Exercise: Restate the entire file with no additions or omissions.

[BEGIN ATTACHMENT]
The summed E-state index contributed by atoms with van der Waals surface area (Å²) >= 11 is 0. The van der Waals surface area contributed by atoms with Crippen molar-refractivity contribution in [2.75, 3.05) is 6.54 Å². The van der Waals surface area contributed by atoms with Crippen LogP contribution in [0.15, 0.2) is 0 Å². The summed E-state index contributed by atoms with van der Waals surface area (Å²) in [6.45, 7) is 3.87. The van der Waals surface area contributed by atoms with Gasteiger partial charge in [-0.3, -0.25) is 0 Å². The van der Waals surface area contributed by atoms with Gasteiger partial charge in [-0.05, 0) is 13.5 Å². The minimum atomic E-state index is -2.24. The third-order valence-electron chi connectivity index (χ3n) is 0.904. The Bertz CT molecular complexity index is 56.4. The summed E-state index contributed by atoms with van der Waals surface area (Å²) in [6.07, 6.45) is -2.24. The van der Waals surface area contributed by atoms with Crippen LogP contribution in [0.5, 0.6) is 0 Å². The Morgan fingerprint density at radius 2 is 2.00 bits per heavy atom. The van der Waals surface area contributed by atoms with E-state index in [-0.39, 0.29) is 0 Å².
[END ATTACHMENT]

The summed E-state index contributed by atoms with van der Waals surface area (Å²) >= 11 is 0. The van der Waals surface area contributed by atoms with Crippen molar-refractivity contribution in [2.75, 3.05) is 6.54 Å². The van der Waals surface area contributed by atoms with Crippen LogP contribution in [0.15, 0.2) is 0 Å². The summed E-state index contributed by atoms with van der Waals surface area (Å²) in [6.45, 7) is 3.87. The van der Waals surface area contributed by atoms with Gasteiger partial charge in [-0.3, -0.25) is 0 Å². The van der Waals surface area contributed by atoms with Gasteiger partial charge in [-0.05, 0) is 13.5 Å². The minimum atomic E-state index is -2.24. The third-order valence-electron chi connectivity index (χ3n) is 0.904. The Bertz CT molecular complexity index is 56.4. The summed E-state index contributed by atoms with van der Waals surface area (Å²) in [6.07, 6.45) is -2.24. The van der Waals surface area contributed by atoms with Crippen LogP contribution in [0.5, 0.6) is 0 Å². The Morgan fingerprint density at radius 2 is 2.00 bits per heavy atom. The van der Waals surface area contributed by atoms with E-state index in [-0.39, 0.29) is 0 Å².